How to talk to your employees about (in)fertility

Published: 27/10/2022

The dificaulties employees have with fertility In the workplace can be severe, better understanding infertility struggles will help to better support the workforce.

On average, 1 in 6 couples are affected by infertility. Undergoing fertility treatment and investigations can be mentally and physically draining. The fertility journey is intense, expensive, and offers no real guarantee of success. And for some people, the fertility journey goes on for years.

There is currently no legal right for employees to take time off for pre-conception appointments. So how can you as an employer support an employee who may be undergoing fertility treatment?

Talking to employees about fertility treatment

Current research suggests that 68% of those undergoing fertility treatment felt that their mental health was impacted and subsequently took time off work as sick leave

However, the majority of employees do not disclose fertility treatment to their employers out of shame or fear of discrimination. Hiding appointments or making excuses can be mentally draining. 

You can support your employees by creating an environment that supports an open-door policy. In doing this, employees may feel encouraged to disclose that they are undergoing treatment/investigations. 

When your employee does disclose that they are having fertility treatment/investigations these are a few suggestions for how you might support them.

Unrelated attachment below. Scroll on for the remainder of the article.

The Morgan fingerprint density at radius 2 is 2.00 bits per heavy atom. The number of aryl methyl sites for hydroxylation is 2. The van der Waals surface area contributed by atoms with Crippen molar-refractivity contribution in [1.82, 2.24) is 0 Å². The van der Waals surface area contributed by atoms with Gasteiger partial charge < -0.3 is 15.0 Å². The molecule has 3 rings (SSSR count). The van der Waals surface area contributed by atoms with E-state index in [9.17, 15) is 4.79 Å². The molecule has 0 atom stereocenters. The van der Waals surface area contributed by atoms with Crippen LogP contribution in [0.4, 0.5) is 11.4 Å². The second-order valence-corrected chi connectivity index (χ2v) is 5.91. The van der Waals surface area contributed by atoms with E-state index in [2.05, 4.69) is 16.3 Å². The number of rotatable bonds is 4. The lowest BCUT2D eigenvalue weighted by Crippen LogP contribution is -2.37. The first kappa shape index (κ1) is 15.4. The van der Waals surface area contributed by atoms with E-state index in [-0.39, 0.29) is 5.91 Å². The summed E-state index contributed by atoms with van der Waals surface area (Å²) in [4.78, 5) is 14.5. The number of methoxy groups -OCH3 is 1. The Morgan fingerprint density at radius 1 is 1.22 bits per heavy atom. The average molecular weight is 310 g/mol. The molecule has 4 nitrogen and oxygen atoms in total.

Be present in listening

Some employees may not want to talk about fertility, but some do. Let them know you are available if they want to talk. 

Be available

As an employer you can ask what would be helpful, or what support they need in the workplace. Offering flexibility in annual leave or time off, or even starting and finishing hours can go a long way. 

Be mindful

Offer to refer them to occupational health for further support. Make your staff members aware of a company support system in place, if you have one. 

Be kind

Ask questions as a way to show interest and support. But respect privacy and confidentiality in the workplace if they prefer. Here are some phrases that can get you started:

  • ‘Do you want to talk about it?’
  • ‘I wish I knew what to say to comfort you’
  • ‘I am here to listen whenever you need me’
  • ‘I am sorry to hear that’
  • ‘What can I do to help?’

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